Provides explanations that demonstrate considerable clarity, detail, and precision. Response needs minor revisions so that it can be followed by the reader.

Provides explanations that are clear, detailed, and precise. The response is easily followed by the reader.

Use of mathematical language, vocabulary, and symbols

Uses correct mathematical language, vocabulary, and symbols infrequently in response. To describe actions, non-mathematical language is used consistently.

Uses mathematical language, vocabulary, and symbols correctly with several errors, in response. To describe actions, some mathematical language is used as well as some non-mathematical language.

Uses mathematical language, vocabulary, and symbols correctly, with up to 1 error, in response. To describe actions, mathematical terms are consistently used.

Uses mathematical language, vocabulary, and symbols correctly throughout the response. To describe actions, mathematical terms are always used, rather than non-mathematical language.

Selects algorithms and demonstrates computational proficiency using algorithms

Selects inappropriate algorithms or computations contain several major mathematical errors.

Selects inappropriate algorithms and computations contain several minor mathematical errors or one major mathematical error.

Selects appropriate algorithms and computations contain one minor mathematical error.

Selects appropriate algorithms and computations contain no mathematical errors.

The majority of questions were of the form, "Describe, step-by-step, ." The entries allowed students to write descriptions and to reflect and consolidate their learning. As one student stated, "Explaining how you solved the problem in words lets you know if you know how to do it or not." Questions were taken from the course textbook, Mathematics: Applying the Concepts 10 (2000), or modified. It should be noted that although attention has been placed on how to learn and teach mathematics (e.g., discovery activities that use graphing calculators or manipulatives), the Ontario curriculum can be interpreted as a listing of content expectations to be covered (e.g., The Ontario Curriculum Grades 9 and 10: Mathematics, 1999). Hence, content and skill acquisition remains a primary aim of instruction.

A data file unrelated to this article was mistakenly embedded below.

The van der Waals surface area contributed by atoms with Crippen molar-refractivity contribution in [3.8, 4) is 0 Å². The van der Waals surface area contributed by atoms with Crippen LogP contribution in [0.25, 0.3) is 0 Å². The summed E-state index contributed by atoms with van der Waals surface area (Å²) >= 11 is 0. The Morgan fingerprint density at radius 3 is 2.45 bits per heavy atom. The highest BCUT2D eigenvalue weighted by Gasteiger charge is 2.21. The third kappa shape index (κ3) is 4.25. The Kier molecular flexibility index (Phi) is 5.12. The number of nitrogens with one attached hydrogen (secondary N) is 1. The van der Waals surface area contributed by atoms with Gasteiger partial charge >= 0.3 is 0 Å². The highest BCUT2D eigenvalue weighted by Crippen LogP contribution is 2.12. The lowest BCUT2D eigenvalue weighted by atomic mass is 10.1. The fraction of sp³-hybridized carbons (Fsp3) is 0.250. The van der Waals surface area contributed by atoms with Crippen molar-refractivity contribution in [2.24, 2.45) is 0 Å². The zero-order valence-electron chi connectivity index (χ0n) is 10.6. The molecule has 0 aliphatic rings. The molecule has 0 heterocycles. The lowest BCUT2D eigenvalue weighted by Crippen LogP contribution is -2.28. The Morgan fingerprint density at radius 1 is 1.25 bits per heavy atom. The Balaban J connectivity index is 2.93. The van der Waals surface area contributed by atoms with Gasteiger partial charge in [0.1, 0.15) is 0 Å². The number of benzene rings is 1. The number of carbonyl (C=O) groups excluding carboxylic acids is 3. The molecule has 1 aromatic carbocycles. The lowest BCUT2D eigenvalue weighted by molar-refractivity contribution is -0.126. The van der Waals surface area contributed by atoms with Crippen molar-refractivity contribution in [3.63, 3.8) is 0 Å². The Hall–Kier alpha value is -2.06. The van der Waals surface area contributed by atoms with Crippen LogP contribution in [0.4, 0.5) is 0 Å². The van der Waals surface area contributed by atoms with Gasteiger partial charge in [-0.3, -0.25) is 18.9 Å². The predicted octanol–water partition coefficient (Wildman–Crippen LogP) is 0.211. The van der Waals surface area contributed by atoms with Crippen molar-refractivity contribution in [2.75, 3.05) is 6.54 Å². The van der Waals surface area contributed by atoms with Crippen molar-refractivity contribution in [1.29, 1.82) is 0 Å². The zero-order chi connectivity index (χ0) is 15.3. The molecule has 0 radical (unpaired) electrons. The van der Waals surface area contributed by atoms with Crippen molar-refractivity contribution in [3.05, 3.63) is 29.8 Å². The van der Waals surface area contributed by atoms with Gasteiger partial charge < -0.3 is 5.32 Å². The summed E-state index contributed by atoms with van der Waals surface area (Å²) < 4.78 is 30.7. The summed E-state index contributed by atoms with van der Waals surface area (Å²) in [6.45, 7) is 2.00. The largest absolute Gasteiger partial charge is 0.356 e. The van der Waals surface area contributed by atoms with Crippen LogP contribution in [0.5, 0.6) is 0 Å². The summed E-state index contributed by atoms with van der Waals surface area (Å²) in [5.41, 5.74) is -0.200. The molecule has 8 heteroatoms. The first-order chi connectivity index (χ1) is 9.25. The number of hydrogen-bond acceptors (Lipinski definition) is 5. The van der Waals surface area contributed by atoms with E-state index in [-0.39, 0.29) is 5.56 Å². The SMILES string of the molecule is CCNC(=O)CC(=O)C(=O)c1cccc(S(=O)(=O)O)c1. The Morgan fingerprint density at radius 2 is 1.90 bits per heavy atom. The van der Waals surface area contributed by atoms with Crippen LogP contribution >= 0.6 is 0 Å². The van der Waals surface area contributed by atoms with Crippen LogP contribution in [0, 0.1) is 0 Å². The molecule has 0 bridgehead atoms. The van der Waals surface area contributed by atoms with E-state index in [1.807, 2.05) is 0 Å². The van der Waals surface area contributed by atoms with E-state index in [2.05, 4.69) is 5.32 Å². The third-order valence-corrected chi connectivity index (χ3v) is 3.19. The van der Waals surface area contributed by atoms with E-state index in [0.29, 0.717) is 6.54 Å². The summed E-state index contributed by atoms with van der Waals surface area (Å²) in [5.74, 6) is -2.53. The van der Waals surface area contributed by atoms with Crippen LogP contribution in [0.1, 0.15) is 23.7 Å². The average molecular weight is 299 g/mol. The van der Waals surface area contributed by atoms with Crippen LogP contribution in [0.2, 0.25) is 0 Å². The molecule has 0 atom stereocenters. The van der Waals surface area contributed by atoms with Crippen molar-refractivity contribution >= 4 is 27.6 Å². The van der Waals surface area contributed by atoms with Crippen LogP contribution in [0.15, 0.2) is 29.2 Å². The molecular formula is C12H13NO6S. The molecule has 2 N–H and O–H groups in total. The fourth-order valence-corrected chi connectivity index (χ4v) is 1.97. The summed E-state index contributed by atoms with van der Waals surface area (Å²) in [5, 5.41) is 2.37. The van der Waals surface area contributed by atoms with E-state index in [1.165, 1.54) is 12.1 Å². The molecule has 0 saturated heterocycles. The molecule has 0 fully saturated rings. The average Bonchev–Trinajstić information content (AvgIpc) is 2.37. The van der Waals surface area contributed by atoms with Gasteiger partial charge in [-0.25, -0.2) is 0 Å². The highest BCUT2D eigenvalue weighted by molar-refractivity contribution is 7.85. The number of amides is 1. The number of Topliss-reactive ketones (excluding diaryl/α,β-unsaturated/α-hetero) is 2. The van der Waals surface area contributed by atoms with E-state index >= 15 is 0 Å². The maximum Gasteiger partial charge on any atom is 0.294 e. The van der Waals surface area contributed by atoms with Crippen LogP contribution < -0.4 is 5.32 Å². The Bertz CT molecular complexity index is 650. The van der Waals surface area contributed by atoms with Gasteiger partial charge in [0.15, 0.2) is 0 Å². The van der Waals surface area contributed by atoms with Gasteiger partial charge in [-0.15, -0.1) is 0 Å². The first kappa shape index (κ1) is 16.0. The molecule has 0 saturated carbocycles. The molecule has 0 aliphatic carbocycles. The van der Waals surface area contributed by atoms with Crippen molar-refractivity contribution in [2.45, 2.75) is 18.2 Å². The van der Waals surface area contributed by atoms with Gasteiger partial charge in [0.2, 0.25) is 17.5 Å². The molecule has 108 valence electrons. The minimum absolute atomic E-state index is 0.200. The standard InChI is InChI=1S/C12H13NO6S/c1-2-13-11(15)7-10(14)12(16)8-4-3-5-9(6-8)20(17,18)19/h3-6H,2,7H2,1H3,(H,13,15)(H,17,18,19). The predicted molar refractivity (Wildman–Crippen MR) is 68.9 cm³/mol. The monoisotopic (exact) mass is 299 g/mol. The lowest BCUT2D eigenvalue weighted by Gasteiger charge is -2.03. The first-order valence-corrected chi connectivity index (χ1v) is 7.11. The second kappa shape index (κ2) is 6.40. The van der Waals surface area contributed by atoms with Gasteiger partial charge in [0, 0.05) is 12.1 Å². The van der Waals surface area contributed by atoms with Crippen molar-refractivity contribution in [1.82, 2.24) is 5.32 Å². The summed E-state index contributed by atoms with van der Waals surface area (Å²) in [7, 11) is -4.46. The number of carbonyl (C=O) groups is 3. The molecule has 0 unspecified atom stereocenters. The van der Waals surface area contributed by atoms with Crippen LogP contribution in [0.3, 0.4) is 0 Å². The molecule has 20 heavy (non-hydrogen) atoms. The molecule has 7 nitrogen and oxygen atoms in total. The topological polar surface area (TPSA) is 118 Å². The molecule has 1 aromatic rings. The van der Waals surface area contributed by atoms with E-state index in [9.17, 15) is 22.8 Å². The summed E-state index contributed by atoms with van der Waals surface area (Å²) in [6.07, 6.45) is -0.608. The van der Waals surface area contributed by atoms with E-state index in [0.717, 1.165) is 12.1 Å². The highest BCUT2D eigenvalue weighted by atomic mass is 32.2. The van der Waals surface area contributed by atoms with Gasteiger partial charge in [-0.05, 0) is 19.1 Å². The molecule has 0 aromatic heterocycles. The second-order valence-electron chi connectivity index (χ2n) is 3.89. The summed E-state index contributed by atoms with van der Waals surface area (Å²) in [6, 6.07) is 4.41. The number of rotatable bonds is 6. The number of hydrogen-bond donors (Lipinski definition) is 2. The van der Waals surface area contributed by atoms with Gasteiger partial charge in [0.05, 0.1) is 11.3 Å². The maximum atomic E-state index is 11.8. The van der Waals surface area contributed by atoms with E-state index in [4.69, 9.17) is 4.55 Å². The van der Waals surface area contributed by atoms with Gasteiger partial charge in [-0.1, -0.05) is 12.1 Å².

Figure 2: Journal Questions
  • Salt is made up of sodium and chlorine in the ratio of 23:26. If there is 45 g of chlorine, how many grams of sodium are needed?
  • Your classmate missed yesterday's class and calls you at 2:00 a.m. Explain to the student how much you would earn working 34.5 hours if you earn $38.76 working 3 hours.
  • Find the actual length of a horsefly that measures 10 cm on paper, with a scale 4:1.
  • The Big Show Ô is 2.26 m tall. Your teacher is 1.65 m. On a sheet of paper, you draw your teacher with a height of 7.2 cm. How tall is the WWE Ô star?
  • Describe, step-by-step, how to solve 4( x + 5) - 3 = 2 x + 3.
  • Describe, step-by-step, how to solve .
  • Describe the steps in detail to rearrange into standard form .
  • Solve the system of equations graphically. Describe your steps.
  • Solve the system of equations using the method of elimination. Describe your steps.
  • Describe, step-by-step, how high is the support x for the conveyor? The diagram is not drawn to scale.
  • Find tan I and then <I. Describe your steps.
  • Graph y = ( x - 2) 2 - 1 using transformations. Then, describe step-by-step how you graphed y = ( x - 2) 2 - 1. Be detailed, clear, and concise.
  • Describe how to expand and simplify (3 x - 1)(2 x - 5).
  • Describe how to factor 18 x 3 + 9 x 2 + 27 x .
  • Sketch y = x 2 + 3 x - 4 by finding the roots of x 2 + 3 x - 4 = 0, direction of the opening (up or down), and y -intercept. Then, explain step-by-step how to sketch y = x 2 + 3 x - 4.
Analysis of Findings

In the table below, journals 1 and 2 reflect entries that students selected from the first half of the course, while journal entries A and B are those selected for the second half. All students were able to achieve at least a level 3 on the second half of the chosen entries, corresponding to a 70%+ level (the standard that the Ontario Ministry of Education in set for student achievement).

Figure 3: Students' Results


Journal 1

Journal 2

Journal A

Journal B






Student 1





Student 2





Student 3





Student 4





Student 5





Student 6





Student 7





Student 8





Student 9





Student 10





Student 11





Student 12